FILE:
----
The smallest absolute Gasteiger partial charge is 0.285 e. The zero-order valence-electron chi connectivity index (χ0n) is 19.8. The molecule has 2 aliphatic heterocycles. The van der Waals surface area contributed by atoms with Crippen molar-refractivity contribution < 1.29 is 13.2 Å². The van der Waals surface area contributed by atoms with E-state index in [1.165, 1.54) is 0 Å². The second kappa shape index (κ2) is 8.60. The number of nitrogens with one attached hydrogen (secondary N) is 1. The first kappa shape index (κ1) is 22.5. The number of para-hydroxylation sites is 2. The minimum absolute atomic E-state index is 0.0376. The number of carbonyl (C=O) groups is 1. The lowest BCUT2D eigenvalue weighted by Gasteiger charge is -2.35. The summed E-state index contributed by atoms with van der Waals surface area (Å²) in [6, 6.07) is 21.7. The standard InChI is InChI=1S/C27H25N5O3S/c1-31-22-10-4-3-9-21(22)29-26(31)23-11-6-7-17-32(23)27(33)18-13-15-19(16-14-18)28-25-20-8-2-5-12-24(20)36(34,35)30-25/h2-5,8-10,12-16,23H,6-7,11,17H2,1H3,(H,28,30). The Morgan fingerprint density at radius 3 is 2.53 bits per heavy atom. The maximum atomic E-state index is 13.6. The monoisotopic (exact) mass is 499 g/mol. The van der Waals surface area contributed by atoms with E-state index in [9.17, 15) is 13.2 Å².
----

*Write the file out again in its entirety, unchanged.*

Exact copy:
The smallest absolute Gasteiger partial charge is 0.285 e. The zero-order valence-electron chi connectivity index (χ0n) is 19.8. The molecule has 2 aliphatic heterocycles. The van der Waals surface area contributed by atoms with Crippen molar-refractivity contribution < 1.29 is 13.2 Å². The van der Waals surface area contributed by atoms with E-state index in [1.165, 1.54) is 0 Å². The second kappa shape index (κ2) is 8.60. The number of nitrogens with one attached hydrogen (secondary N) is 1. The first kappa shape index (κ1) is 22.5. The number of para-hydroxylation sites is 2. The minimum absolute atomic E-state index is 0.0376. The number of carbonyl (C=O) groups is 1. The lowest BCUT2D eigenvalue weighted by Gasteiger charge is -2.35. The summed E-state index contributed by atoms with van der Waals surface area (Å²) in [6, 6.07) is 21.7. The standard InChI is InChI=1S/C27H25N5O3S/c1-31-22-10-4-3-9-21(22)29-26(31)23-11-6-7-17-32(23)27(33)18-13-15-19(16-14-18)28-25-20-8-2-5-12-24(20)36(34,35)30-25/h2-5,8-10,12-16,23H,6-7,11,17H2,1H3,(H,28,30). The Morgan fingerprint density at radius 3 is 2.53 bits per heavy atom. The maximum atomic E-state index is 13.6. The monoisotopic (exact) mass is 499 g/mol. The van der Waals surface area contributed by atoms with E-state index in [9.17, 15) is 13.2 Å².